– by Samantha Chirillo, Energy Justice Network
Since the European Union (EU) countries set high carbon reduction standards and counted biomass energy as carbon neutral and renewable, biomass exports from the southeastern U.S. have skyrocketed.
Now, as Japan looks for an alternative to nuclear energy, as U.S. corporations get tax breaks to relocate facilities to the countries of least regulation, as trans-Pacific trade agreements give these corporations power over governments, and as Oregon’s Congressional delegation plans to log more public forest, west coast ports are preparing for log and biomass export expansion. In 2013 alone, log and chip exports from the northwestern U.S. already doubled, according to Public Interest Forester Roy Keene. Exports are the surest path to forest decline, as history has shown, says Keene.
Oregon may be the biggest loser, or at least the state with the most to lose, with a third of its total annual harvest volume exported as logs and chips, as Keene states in his article “Outsourcing Forests Costs Thousands of Jobs.” Oregon does not have stringent forest practice laws or headwater protections at the state level, like Washington and California do. Current bills to log the Bureau of Land Management (BLM) checkerboard public forest lands in Oregon fail to account for the large-scale clearcutting and poisoning of near Oregon’s intermingled private forests.
Oregon is losing economically, too. Oregon overall ranks 4th among all the states in the number of manufacturing jobs lost to offshoring, many of these in the wood products sector, when measured by population, according to Oregon Fair Trade Campaign and based on U.S. Department of Labor data. Without a sales tax, Oregon also loses revenue when facilities paying property taxes move overseas.
Of course, raw log exports from the northwestern U.S. have been increasing over the last few years, and wood chips also. Now, chip exports are increasing more rapidly than before as Asian demand increases. This means a drain on public forest resources and more drain on the Northwest economy. What would seem like a gradual occurrence feels more like a sudden rush.
One reason is a lack of environmental review, public process, or media coverage of export expansion until deals are already made. Permitting processes involve what unfortunately may be only temporary delays, as the west coast biomass export train seems to have already left the station.
The port proposal in Oregon with the most media attention so far has been the Port of Newport, which is negotiating with Teevin Bros. to operate a log exporting facility at the International Terminal on the north side of Yaquina Bay. Opponents include Citizens Seeking an Alternative to the Log Terminal (CSALT) and some Community Rights activists. A video of the October town hall meeting there can be found here: http://www.youtube.com/watch?v=9jpoSlD4xlo In November, in case brought by Oregon Coast Alliance, among others, the Oregon Land Use Board of Appeals gave the traffic impact analysis for the proposal an incomplete, a minor setback perhaps.
Besides the Newport expansion, insider contacts tell of a new biomass pipeline and a new highway to Coos Bay, proposed by Roseburg Forest Products, one of the largest privately held timber companies in the U.S. The pipeline would move what is called a “slurry” of wood chips mixed with water. Vancouver, Washington also plans to expand its log and chip export capacity.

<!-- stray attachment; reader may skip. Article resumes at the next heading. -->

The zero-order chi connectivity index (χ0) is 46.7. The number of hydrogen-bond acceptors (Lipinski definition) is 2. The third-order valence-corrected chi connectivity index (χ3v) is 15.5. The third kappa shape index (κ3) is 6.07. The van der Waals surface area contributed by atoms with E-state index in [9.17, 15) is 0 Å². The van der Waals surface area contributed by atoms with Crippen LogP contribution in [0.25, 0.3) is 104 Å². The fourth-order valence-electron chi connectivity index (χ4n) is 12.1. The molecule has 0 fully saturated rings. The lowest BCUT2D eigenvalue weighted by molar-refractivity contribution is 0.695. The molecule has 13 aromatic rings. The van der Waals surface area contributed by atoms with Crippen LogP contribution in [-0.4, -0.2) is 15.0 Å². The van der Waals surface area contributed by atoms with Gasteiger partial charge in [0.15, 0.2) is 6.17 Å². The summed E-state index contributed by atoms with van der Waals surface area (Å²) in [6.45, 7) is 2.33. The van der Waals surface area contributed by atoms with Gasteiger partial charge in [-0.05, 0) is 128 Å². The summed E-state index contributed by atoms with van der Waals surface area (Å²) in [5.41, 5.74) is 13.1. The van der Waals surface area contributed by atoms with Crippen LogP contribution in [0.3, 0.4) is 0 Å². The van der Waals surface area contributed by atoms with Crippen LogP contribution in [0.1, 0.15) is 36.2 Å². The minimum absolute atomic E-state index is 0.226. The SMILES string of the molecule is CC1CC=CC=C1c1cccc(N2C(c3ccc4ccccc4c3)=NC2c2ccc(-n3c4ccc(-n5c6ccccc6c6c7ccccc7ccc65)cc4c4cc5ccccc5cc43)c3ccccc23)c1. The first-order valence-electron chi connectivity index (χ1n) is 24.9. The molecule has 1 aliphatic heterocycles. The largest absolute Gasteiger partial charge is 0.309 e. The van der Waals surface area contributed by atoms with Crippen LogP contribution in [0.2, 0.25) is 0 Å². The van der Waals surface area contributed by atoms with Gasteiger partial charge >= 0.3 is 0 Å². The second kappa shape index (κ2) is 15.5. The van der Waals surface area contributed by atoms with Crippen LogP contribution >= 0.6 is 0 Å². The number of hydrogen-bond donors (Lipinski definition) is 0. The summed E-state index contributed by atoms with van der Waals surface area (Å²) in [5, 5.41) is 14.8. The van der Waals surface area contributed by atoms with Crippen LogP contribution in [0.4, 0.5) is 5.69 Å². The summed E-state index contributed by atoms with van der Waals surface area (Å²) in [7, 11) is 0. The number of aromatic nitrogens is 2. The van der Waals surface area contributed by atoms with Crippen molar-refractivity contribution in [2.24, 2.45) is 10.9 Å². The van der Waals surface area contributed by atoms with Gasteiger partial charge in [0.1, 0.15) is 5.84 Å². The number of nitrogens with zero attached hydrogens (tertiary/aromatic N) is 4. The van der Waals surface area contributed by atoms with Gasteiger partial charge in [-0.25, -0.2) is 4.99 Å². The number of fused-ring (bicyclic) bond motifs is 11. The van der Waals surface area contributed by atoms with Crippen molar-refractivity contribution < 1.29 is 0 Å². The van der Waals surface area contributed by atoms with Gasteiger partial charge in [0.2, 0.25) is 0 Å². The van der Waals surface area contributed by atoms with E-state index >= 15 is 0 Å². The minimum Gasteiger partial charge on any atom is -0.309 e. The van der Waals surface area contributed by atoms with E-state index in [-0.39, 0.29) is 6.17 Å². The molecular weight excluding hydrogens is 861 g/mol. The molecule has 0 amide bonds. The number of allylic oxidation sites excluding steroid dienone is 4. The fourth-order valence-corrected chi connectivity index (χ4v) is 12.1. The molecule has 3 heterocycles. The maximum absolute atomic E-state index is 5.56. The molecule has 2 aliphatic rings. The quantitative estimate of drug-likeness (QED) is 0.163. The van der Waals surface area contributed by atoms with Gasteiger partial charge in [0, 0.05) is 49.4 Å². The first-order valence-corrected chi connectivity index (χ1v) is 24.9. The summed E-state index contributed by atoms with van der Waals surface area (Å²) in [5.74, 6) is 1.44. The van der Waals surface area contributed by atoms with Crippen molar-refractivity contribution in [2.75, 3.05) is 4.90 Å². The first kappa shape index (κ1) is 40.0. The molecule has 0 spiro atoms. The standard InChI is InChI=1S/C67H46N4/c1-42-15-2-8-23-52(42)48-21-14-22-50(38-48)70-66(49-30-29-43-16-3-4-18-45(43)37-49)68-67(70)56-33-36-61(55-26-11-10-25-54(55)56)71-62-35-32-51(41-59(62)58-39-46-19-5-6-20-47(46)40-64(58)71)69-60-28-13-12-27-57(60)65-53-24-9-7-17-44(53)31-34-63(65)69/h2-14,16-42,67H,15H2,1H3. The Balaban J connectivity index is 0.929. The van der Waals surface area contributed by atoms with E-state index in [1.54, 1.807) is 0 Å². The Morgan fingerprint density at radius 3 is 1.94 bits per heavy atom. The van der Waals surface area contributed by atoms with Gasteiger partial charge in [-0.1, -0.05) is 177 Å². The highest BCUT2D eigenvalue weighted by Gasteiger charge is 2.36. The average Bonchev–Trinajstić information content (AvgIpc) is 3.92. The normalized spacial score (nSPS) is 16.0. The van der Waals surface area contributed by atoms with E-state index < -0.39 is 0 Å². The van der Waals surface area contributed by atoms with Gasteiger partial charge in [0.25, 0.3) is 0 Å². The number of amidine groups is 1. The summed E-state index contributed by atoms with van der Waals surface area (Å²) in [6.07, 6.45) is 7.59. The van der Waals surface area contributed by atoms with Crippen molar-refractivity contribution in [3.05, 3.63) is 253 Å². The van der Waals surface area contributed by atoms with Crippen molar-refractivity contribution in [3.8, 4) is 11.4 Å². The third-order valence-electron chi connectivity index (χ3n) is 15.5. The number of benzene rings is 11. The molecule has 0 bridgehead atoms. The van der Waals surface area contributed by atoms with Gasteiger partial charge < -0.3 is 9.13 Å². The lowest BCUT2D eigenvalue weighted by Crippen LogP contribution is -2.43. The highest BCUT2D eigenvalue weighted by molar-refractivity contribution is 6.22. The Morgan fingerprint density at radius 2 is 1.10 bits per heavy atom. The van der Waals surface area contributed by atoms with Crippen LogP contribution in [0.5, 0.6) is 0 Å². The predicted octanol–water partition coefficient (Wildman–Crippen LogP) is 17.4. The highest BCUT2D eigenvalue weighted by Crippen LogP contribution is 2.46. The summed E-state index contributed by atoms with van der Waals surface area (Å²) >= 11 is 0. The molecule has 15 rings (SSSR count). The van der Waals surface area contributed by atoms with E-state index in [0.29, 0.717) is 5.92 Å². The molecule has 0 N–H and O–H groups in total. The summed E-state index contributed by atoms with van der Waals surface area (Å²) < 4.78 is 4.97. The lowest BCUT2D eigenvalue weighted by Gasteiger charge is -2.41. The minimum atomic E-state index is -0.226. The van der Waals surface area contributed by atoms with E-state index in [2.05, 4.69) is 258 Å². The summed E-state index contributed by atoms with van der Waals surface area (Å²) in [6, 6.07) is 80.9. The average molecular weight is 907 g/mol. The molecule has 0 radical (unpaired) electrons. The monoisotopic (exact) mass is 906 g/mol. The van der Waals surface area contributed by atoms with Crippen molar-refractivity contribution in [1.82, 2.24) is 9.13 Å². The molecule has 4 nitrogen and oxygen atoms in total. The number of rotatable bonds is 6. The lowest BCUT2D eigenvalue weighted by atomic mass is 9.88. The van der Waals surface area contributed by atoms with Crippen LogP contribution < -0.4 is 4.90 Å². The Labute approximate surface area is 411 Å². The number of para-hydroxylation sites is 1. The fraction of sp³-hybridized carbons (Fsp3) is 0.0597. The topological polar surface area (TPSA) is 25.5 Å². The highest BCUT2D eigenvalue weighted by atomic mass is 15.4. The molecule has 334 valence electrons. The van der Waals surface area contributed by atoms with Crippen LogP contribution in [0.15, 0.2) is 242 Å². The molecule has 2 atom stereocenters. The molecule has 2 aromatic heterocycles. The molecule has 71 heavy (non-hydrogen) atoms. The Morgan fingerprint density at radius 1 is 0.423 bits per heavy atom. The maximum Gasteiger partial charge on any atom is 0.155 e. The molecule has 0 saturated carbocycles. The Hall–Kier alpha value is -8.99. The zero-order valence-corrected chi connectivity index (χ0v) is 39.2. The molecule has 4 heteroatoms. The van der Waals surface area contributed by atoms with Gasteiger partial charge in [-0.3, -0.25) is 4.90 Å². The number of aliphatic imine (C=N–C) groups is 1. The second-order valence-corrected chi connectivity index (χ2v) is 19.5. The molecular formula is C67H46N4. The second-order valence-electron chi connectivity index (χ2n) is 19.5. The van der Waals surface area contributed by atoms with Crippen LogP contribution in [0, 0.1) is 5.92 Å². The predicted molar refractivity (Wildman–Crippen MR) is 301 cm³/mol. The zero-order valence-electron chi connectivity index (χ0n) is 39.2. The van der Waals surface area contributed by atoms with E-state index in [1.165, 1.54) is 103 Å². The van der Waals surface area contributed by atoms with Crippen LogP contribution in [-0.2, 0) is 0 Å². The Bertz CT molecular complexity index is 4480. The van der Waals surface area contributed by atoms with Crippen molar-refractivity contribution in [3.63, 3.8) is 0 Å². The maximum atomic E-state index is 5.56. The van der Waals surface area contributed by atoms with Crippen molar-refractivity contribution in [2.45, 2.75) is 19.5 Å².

What does it mean to prepare a port for increased log and chip exports? In Newport, the plan involves building a 15-acre paved log yard on port property. Dredging, which damages habitat, is typically a major activity which removes silt and sediment that has accumulated on the bottom of the bay or river mouth, allowing larger vessels access. Road widening, more truck pollution, and more traffic noise are other complaints that port residents and some recreation and tourism businesses have.
For struggling port communities where some folks reminisce about the “good ol’ days” of massive log exports, export expansion sounds like a solution to their unemployment issue. Some, like industrial fishers, piggyback on the gained ability to move larger vessels year-round. Longshoremen with families celebrate the promise of having steady work again. But while export expansion benefits some jobs, exports in general subtract more, so increased timber harvest has not led to the increase in jobs that Oregon politicians promise.
According to Keene, between 2009 and 2012, the timber harvest increased 108 percent in Lincoln County, where Newport is located, while employment decreased. This disconnect is typical in counties dominated by industrial forests. Lane County, Oregon, for example, where Weyerhaeuser is the largest private landowner and the region’s main log exporter, saw a 75 percent increase in the timber harvest from 2009 to 2012 and a concurrent 14 percent decrease in wood products manufacturing jobs.
Export expansion and incentives for corporations to move facilities overseas have had a dangerous effect on local economies—not just from a lack of spending, but a lack of property tax when a facility moves overseas. Some facilities are the largest property owners in their communities, like Weyerhaeuser was in Longview, WA. According to Takeshi Owada, staffwriter forThe Asahi Shibun, in an August 27, 2013 article, a current trend is pulp and paper companies converting their facilities to produce biomass energy in Japan. Besides Tasmania and Australia, Japan is also sourcing biomass from the northwestern U.S., particularly Oregon. This is especially true since Japan seeks an alternative to nuclear energy.